Problem Dada Attic
Today’s Jazz Hands Fridays covered humour theory and games but also, more “importantly” (as in, it’s what we grabbed onto the most), Dada. Specifically, we’d tried to read a tiny bit of Dada history, but then mostly engaged with Tristan Tzara’s “Seven Dada Manifestos”. Which is to say, a crazy tumult of stuff that largely doesn’t feel like it makes sense and then occasionally snaps into this very lucid and powerful prose about art and other things. There is also, it has to be said, far more mention of urine in there than I had perhaps been anticipating, as well as the repeated refrain: “I consider myself very likeable.”
Anyway, we talked through this on a number of levels and it even got quite heated at times which was, I guess, a pleasant surprise. The history sketch we’d read painted Dada as supremely influential and present, essentially, in everything about contemporary art and life. Big claims, but then to the extent it’s true or partially true, I found myself wondering what it would mean to be “Dada” today, and whether it’s even possible. Rilla was pretty firmly on the “nope” for that one, but I guess I kind of want it to be possible somehow. I’d need to know a shitload more about Dada before I could puzzle anything like that out though.
One thing about Dada (and again I disclaim about how little I know about all this, and now I will stop, but don’t forget) we talked a bunch about was its kind of basic hostility (as represented by Tzara in particular) to, well, meaning, to accessibility, to the audience (at least the popular audience) in general. So you get these stirring passages like: “Art is a private thing, the artist makes it for himself; a comprehensible work is the product of a journalist.” And you get: “What we need are strong, straightforward, precise works which will be forever misunderstood.” And you get a lot of urine, as I said.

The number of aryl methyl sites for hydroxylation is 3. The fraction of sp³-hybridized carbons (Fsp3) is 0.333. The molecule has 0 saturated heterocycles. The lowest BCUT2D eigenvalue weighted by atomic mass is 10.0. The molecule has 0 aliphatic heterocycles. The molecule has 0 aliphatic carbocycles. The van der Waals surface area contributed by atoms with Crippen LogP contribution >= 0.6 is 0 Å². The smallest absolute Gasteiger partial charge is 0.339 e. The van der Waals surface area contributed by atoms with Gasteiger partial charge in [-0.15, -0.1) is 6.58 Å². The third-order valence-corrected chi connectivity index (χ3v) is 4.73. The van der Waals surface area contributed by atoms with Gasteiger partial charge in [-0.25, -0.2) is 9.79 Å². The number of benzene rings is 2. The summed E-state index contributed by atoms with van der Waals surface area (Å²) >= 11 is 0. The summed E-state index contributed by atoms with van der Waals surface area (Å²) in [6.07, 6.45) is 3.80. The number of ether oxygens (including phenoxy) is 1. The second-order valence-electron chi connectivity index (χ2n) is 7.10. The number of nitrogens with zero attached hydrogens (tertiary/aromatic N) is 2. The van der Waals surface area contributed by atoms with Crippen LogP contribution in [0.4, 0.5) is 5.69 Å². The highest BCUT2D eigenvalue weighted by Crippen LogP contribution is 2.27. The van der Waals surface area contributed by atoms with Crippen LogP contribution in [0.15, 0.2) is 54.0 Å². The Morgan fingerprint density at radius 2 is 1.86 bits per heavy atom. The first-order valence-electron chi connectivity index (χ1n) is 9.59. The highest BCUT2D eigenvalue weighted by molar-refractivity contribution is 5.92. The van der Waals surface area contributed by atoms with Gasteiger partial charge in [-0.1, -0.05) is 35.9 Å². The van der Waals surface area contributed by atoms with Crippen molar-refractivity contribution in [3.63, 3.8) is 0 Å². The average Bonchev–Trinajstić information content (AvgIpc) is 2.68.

This made me bring up Problem Attic by Liz Ryerson as a game that was and still is of interest to me. Any connection to Dada is just something I’m inventing while being uninformed both about Dada itself and Ryerson’s (we follow each other on Twitter but I don’t think I can call her Liz) intentions with the game (see here for some of her thoughts, though, by the way).
Anyway, the game is deeply inaccessible, feels pretty hostile to the player, doesn’t generally make sense, distorts a well-known “art form” (the platformer) in disturbing and vaguely random-feeling ways, doesn’t ever apologize for being like it is, has floaty jumps, and other things. All of these are probably crimes against “good” game design. And yet, I love this game. And yet, I had a lot of trouble with it the first time I played – in fact I said “fuck this!” and gave up relatively early on. And yet, I came back and finished it (I think) and it was one of the “best” games I played last year. So.
So it does some things that fit with how I currently am thinking about (Tzara’s version of) Dada. That is, it seems to largely reject its audience. While I can play it because I can move and jump it takes a big effort to play it and work out what to do and get anywhere. Half the time the visuals make it very, very difficult to interpret even where you are. The floaty jump is a nightmare. And I’m going to guess that most people who encounter Problem Attic just give up.
But, as with Tzara’s manifestos, there are also these beautiful moments of lucidity where things work how they’re “supposed to” or suddenly look like something and the elation associated with that is really powerful. Is it just some kind of cognitive dissonance that makes it beautiful? Like you’ve been held hostage and they you’re let out of your cage (for a little while)? Dunno. But there are passages in there, such as managing to float upwards on an “enemy”, such as coming to grips with a whirling, wrapping spatial layout played upside down, where the game feels sublime. And then it plunges back into chaos of course. Of course.
What is the point? Is it a Dada game? Would Tzara play it? (How did the Dada people even relate to each other’s variously audience-hostile “things”?) I don’t know, I don’t know, I don’t know. But those moments of clarity, pulled from the chaos, are truly a wonderful thing.